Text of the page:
WFMT: Harpsichord and sax! Is that a combination you’d used before?
Wallen: No, I hadn’t. For me, the orchestra is a huge part of opera: the whole atmosphere, the whole backdrop, the whole underpinning of emotion. So for this story, the orchestra had to be a little anarchic. We have street scenes where there’s a lot of raucousness, but there are also scenes where I want to give a hint of the period in quite a playful way.
WFMT: You mentioned that your story shares some similarities with that of your character. How do you hope that the audience sees themselves in Quamino’s Map?
Wallen: I want people to know that in the 18th century, there were Black people living in London and that there were different types of lives that they were leading. If you were to say that to a British person, they probably wouldn’t believe it.
And the idea that the Black experience is the slave experience, what I want to show is that there’s more than one Black experience. There’s Black European, Black African, being from the Caribbean, being from the United States. It’s a multiplicity of experiences, and it’s a corner of history that has not been, I don’t think, portrayed on stage before.
WFMT: That is a great way to segue into the second piece of yours that Chicago audiences will get to hear this weekend. “See that I am God” inhabits another corner of history that we really don’t hear about, setting the words from a 14th-century woman, a religious figure named Julian of Norwich.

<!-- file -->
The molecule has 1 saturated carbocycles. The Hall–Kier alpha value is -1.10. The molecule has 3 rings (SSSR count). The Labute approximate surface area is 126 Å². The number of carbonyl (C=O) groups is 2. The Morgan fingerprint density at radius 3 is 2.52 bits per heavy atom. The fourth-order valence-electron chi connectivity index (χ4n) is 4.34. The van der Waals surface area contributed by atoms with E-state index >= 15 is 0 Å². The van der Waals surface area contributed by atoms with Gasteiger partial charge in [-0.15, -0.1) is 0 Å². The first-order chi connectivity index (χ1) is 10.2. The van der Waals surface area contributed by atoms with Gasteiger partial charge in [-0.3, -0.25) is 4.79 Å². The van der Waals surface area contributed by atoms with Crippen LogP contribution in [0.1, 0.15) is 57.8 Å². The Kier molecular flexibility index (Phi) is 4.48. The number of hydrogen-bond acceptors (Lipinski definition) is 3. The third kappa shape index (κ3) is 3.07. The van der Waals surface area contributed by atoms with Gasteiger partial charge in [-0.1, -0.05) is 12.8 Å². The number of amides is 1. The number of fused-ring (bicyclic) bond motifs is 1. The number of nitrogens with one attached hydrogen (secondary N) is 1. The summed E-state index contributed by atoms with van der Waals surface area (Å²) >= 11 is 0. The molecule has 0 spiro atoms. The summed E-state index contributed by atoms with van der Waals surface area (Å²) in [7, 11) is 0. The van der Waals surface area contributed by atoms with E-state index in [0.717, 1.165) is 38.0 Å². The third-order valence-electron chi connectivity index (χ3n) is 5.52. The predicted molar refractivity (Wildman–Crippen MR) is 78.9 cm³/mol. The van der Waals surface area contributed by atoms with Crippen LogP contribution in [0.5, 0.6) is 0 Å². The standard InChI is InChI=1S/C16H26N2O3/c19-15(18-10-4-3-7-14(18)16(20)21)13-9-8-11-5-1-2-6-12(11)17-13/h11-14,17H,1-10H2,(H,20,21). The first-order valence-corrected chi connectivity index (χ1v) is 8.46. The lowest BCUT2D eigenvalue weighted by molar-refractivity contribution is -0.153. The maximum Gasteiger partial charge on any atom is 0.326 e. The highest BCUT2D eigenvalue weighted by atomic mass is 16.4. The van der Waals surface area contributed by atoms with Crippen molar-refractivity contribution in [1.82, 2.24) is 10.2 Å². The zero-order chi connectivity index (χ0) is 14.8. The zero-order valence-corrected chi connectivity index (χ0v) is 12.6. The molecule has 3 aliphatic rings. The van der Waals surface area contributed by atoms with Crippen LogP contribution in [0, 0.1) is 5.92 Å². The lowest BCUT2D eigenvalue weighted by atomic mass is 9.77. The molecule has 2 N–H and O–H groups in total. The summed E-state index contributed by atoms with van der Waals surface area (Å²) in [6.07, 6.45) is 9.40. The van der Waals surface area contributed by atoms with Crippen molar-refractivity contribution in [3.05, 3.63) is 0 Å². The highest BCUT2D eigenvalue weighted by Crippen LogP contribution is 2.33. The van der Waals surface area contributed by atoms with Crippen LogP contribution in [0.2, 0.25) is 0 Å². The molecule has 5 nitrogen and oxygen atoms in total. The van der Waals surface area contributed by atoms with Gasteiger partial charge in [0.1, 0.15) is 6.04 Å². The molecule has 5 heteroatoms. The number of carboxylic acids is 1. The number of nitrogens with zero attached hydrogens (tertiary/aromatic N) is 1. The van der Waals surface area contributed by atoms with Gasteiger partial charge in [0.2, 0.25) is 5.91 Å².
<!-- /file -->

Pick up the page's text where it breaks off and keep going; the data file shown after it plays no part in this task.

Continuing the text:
Wallen: Julian of Norwich was a mystic, but she wrote so many texts and poems. The work was commissioned by St. Paul’s Cathedral in London to mark the 20th anniversary of women as priests in the Church of England.
St. Paul’s chose the text, which is basically about the fact that God is in everything. It was composed for a mixed consort of singers with organ.
I remember composing this work and thinking about the relatively short history of women in the church. But then thinking of Julian of Norwich and her deep, incredible faith, I was thinking of how it’s been so hard for women. There was such resistance to women priests. When I was composing the piece, a friend said to me, “I don’t really believe that women should be priests,” and I was struck that people could still hold those views.
WFMT: In your program notes, you say that the “consummate combination of voices and organ depicts the mystery and exhilaration of faith.” What do you mean by this?
Wallen: I spent one year at Cambridge, actually, it was the same year that I read Incomparable World. In that time, I had works performed in the King’s College Chapel, and it was then that I started to understand what religious music can mean, even to people who may not have a religion or faith.
It’s driven by the power of music and words. I think that tradition will never die. I didn’t grow up in that particular tradition, but I understand it. And composing “See that I am God” was quite a turning point for me compositionally.
Chicago Opera Theater presents the world premiere run of Erollyn Wallen’s Quamino’s Map on April 23, 29, and May 1 at the Studebaker Theater. Bella Voce performs Wallen’s “See that I am God” as part of its program Many are the Wonders on Sunday, April 24.
This interview has been edited for length and clarity.